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Evolutionary Ecology of Pheromone Signaling
in Dendroctonus frontalis
Deepa S. Pureswaran 1
Brian T. Sullivan 2
Matthew P. Ayres 1
Although studies of pheromone production in the southern pine beetle
(Dendroctonus frontalis) extend back to the dawn of chemical ecology, it is
only recently that instrumentation has become sufficiently sensitive to measure
pheromone production of individual beetles. Now, recent studies have revealed
surprisingly high variation among individuals in their pheromone production. This seems paradoxical because pheromone signals in tree-killing bark
beetles are apparently linked to fitness and have high heritability. We tested
whether variation has been overestimated by hindgut extractions, which can
only measure static pools of pheromones; but variation among individuals was
similarly high for life time production of pheromones via individual aerations
(CV = 60 to 182 percent). An alternative hypothesis is that natural selection is constrained by the aggregation behavior of D. frontalis. In fact, the
phenotypic trait visible to selection is the pheromone plume emanating from a
tree, which is the collective property of all the beetles in the group. We evaluated the effect of individual beetles on the pheromone plume by using the
empirical frequency distributions of pheromone production to analyze simulated aggregations with variable group sizes. For realistic aggregation sizes of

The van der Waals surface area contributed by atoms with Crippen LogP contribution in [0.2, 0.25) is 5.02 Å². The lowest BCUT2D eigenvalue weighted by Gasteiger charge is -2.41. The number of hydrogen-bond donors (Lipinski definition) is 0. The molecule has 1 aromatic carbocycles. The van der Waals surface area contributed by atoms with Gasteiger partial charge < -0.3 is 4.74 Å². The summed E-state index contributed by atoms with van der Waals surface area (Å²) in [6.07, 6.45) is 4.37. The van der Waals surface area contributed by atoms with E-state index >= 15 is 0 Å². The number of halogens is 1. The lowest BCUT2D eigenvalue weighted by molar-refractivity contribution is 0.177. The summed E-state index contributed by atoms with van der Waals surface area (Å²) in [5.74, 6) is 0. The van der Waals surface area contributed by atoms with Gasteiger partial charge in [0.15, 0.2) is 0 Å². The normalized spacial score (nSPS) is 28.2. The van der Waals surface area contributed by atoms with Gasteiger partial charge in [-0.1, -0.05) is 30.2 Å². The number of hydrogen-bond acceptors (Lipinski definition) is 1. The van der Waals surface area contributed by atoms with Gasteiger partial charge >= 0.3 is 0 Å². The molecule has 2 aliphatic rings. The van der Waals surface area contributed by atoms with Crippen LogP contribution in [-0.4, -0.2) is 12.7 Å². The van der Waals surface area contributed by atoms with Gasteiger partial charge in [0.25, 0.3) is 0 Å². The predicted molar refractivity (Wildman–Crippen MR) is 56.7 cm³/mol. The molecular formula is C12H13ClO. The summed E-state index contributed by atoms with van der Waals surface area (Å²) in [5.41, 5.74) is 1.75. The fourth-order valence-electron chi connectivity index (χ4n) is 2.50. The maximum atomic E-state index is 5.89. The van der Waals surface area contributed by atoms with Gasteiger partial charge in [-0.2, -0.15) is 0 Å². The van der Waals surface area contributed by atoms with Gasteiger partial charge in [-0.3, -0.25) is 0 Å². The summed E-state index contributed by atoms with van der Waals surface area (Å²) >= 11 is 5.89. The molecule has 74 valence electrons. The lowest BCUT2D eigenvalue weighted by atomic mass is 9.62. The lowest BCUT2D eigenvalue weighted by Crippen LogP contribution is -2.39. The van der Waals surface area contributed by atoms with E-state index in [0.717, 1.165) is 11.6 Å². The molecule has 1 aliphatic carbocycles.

300 to1,300 females per meter of host tree, the average effect of a beetle on
the plume was very low (generally < 10 percent). By application of Fisher’s
Fundamental Theorem of Natural Selection, this represents the maximum
opportunity for selection on individual pheromone production (assuming
that heritability is perfect and the pheromone plume is the sole determinant of
fitness). We conclude that pheromone production is a nearly neutral trait in D.
frontalis because individuals have only very minor effects on the phenotypic
trait under selection (the pheromone plume). Therefore, genetic variation
accumulates via mutation and recombination, unchecked by natural selection,
even though pheromone production is highly heritable and properties of the
pheromone plume have generally strong effects on the fitness of individuals
within the aggregation.
Biological Sciences Dartmouth
College, Hanover, NH
USDA Forest Service, Southern
Research Station, Pineville, LA
USDA Forest Service Proceedings RMRS-P-45. 2007.33